But not last Sunday! I was not going be on the sidelines scribbling furiously with my red and purple pencils. I was going to be in on the action. And action it was!
I swung the bat. I caught the balls. I got out. I missed some balls. I ran (yeah, me!). I fell. I got up. I slid.

And it all felt good. Now? Not so much. Everything hurts. Everything. (OK, well, my ears don’t hurt. But everything else does.) Muscles? What muscles? But it doesn’t matter. I stretched myself (and my body) and did something I love but that I’d set aside for years and years.

So what, pray tell, does any of this have to do with writing? Well, let me tell you. An author resides inside many people. But, as a result of one thing or another, that love for writing, that drive for it, wanes and takes a backseat to more important life situations.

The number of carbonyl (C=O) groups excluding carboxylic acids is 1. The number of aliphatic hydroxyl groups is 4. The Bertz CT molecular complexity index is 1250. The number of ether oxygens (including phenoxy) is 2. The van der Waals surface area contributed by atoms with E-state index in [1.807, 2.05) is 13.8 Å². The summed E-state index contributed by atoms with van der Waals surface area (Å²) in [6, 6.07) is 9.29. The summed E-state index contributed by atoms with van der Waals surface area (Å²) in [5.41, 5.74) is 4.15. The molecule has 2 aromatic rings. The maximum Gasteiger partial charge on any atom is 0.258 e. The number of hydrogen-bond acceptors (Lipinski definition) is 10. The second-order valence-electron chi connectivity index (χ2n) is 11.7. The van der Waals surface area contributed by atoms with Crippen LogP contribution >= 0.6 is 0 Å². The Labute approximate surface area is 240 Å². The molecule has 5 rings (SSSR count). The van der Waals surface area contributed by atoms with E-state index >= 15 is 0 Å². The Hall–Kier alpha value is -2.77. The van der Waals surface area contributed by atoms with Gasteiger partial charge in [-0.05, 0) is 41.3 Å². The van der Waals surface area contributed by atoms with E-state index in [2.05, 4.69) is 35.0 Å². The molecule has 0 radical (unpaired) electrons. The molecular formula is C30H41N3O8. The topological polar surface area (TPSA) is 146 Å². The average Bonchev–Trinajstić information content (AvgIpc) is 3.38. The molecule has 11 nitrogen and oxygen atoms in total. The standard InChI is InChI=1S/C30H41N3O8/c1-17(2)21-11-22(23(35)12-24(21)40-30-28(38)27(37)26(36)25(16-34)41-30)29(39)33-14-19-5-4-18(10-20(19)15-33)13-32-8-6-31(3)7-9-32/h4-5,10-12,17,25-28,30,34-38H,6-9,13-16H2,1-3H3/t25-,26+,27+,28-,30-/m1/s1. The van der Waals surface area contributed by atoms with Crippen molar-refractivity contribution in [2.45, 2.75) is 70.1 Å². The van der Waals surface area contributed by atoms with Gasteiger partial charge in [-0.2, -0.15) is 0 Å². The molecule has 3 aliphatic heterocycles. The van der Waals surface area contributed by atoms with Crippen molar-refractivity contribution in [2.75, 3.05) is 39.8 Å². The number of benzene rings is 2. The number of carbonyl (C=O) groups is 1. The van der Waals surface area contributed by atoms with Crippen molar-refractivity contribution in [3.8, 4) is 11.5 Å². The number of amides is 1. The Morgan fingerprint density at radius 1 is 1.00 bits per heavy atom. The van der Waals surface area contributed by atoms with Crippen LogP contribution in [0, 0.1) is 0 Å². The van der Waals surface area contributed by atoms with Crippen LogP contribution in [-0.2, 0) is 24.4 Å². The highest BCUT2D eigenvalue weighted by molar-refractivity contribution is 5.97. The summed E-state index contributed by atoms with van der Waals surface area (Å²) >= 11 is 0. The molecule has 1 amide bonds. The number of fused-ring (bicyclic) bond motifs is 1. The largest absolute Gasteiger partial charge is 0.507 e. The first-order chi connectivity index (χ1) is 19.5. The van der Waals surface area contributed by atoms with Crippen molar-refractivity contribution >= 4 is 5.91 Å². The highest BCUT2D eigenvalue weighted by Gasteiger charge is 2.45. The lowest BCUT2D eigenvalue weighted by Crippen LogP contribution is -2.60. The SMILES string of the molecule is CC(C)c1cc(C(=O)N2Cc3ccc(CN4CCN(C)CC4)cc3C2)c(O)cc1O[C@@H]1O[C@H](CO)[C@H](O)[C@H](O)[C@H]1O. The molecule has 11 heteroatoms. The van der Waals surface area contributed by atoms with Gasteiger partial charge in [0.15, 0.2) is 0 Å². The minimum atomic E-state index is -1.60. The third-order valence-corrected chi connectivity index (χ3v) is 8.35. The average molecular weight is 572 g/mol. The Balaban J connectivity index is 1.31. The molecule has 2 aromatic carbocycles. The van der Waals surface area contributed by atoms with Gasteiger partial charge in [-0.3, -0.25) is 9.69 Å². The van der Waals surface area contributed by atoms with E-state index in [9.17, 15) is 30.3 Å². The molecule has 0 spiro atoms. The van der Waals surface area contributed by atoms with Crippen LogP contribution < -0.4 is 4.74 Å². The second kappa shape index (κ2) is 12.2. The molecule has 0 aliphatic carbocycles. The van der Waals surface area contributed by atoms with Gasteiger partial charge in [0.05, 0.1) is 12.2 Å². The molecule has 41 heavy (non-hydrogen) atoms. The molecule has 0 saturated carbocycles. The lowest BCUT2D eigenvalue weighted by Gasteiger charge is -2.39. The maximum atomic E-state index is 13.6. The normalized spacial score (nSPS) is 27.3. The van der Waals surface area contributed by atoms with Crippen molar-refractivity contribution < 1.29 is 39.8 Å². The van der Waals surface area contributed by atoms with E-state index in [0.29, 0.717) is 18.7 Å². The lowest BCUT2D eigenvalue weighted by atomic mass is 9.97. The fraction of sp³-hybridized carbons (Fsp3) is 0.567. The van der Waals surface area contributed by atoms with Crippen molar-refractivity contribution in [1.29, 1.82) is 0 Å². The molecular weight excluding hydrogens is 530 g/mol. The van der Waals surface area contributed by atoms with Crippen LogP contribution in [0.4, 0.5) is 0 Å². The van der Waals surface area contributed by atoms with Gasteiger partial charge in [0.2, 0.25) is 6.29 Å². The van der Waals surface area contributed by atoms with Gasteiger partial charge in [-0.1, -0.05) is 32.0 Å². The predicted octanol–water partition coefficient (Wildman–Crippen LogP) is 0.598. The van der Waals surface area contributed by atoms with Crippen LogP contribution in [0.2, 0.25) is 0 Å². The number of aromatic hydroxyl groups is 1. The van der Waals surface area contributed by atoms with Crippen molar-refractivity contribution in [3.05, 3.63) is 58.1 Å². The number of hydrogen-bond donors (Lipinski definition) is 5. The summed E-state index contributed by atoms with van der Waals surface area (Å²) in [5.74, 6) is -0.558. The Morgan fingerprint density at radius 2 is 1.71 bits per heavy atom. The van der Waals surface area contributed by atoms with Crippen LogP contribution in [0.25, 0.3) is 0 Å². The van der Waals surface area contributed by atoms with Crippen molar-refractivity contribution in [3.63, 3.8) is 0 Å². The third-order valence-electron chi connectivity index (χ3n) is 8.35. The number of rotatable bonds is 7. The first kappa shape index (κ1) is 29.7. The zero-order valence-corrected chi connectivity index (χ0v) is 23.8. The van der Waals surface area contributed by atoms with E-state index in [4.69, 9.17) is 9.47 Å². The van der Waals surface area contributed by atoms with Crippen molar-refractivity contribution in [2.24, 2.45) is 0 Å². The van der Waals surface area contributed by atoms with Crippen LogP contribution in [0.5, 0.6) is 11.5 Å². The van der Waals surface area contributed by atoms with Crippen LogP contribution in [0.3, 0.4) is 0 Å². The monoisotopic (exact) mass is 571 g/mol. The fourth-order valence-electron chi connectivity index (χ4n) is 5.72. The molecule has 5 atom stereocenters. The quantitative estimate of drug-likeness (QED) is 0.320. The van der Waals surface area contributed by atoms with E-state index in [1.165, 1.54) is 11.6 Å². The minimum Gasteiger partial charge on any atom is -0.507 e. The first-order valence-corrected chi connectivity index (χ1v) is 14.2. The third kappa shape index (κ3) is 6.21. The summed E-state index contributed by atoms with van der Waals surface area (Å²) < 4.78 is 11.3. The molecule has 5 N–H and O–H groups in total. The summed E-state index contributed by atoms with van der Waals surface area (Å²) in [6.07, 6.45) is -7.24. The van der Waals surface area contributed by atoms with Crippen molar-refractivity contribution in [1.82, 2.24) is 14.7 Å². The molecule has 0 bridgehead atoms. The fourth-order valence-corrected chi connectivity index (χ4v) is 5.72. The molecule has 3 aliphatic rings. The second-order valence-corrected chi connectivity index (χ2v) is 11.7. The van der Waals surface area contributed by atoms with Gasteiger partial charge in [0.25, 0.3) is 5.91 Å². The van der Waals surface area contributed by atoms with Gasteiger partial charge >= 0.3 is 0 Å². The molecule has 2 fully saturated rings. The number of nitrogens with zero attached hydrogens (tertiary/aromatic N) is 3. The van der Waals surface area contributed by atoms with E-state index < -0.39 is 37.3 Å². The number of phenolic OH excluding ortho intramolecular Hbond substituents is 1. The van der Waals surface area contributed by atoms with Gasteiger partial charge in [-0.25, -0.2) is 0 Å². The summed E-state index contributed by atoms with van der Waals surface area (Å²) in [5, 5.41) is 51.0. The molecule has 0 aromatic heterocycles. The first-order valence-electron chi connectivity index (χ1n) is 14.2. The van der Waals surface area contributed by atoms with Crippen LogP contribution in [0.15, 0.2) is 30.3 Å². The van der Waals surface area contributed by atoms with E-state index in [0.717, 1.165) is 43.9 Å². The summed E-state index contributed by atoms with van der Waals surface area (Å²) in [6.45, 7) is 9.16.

But I’m living proof (hobbling proof, in fact), that you can get back into the swing of things (see what I did there?) and stretch muscles you forgot you had, that have laid dormant for so long. You, too, can step up to the plate, flex your fingers (don’t forget to breathe!), and let it fly.

Write the words you’ve been meaning to. Create the character you’ve loved. And you’ll see, as I did, that sometimes it just takes that first step and a flood of passion and inspiration can sweep you away.

I put down my pencils and picked up my bat and I loved every minute of it. And now, I need to go to take some more painkillers, anti-inflammatories, wrap up an ice pack so I can ice my bruised body, and get back to editing.

(Please note: BF came up with the title for this post. Because, you know, he’s totally supportive of my writing and editing. AND, it helps that I went six for nine!)